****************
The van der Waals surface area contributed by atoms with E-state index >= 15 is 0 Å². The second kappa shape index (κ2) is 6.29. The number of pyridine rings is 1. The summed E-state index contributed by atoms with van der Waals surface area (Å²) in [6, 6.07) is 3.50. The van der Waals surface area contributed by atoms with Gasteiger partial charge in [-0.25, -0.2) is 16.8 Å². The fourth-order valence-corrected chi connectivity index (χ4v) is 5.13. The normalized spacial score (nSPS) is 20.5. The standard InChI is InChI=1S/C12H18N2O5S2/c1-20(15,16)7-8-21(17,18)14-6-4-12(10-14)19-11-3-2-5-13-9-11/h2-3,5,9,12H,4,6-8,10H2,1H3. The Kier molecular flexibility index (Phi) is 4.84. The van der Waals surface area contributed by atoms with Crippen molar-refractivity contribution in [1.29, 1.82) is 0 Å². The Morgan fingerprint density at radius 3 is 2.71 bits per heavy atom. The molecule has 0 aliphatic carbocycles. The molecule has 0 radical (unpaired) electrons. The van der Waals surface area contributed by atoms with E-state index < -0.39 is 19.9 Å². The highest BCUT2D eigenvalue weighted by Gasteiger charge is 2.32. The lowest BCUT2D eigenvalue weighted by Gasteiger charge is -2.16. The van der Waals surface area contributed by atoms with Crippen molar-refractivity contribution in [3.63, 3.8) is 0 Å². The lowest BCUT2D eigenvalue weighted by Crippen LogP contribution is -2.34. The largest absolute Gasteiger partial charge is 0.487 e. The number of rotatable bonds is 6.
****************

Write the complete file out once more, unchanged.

The van der Waals surface area contributed by atoms with E-state index >= 15 is 0 Å². The second kappa shape index (κ2) is 6.29. The number of pyridine rings is 1. The summed E-state index contributed by atoms with van der Waals surface area (Å²) in [6, 6.07) is 3.50. The van der Waals surface area contributed by atoms with Gasteiger partial charge in [-0.25, -0.2) is 16.8 Å². The fourth-order valence-corrected chi connectivity index (χ4v) is 5.13. The normalized spacial score (nSPS) is 20.5. The standard InChI is InChI=1S/C12H18N2O5S2/c1-20(15,16)7-8-21(17,18)14-6-4-12(10-14)19-11-3-2-5-13-9-11/h2-3,5,9,12H,4,6-8,10H2,1H3. The Kier molecular flexibility index (Phi) is 4.84. The van der Waals surface area contributed by atoms with Crippen molar-refractivity contribution in [1.29, 1.82) is 0 Å². The Morgan fingerprint density at radius 3 is 2.71 bits per heavy atom. The molecule has 0 aliphatic carbocycles. The molecule has 0 radical (unpaired) electrons. The van der Waals surface area contributed by atoms with E-state index < -0.39 is 19.9 Å². The highest BCUT2D eigenvalue weighted by Gasteiger charge is 2.32. The lowest BCUT2D eigenvalue weighted by Gasteiger charge is -2.16. The van der Waals surface area contributed by atoms with Crippen molar-refractivity contribution in [3.63, 3.8) is 0 Å². The lowest BCUT2D eigenvalue weighted by Crippen LogP contribution is -2.34. The largest absolute Gasteiger partial charge is 0.487 e. The number of rotatable bonds is 6.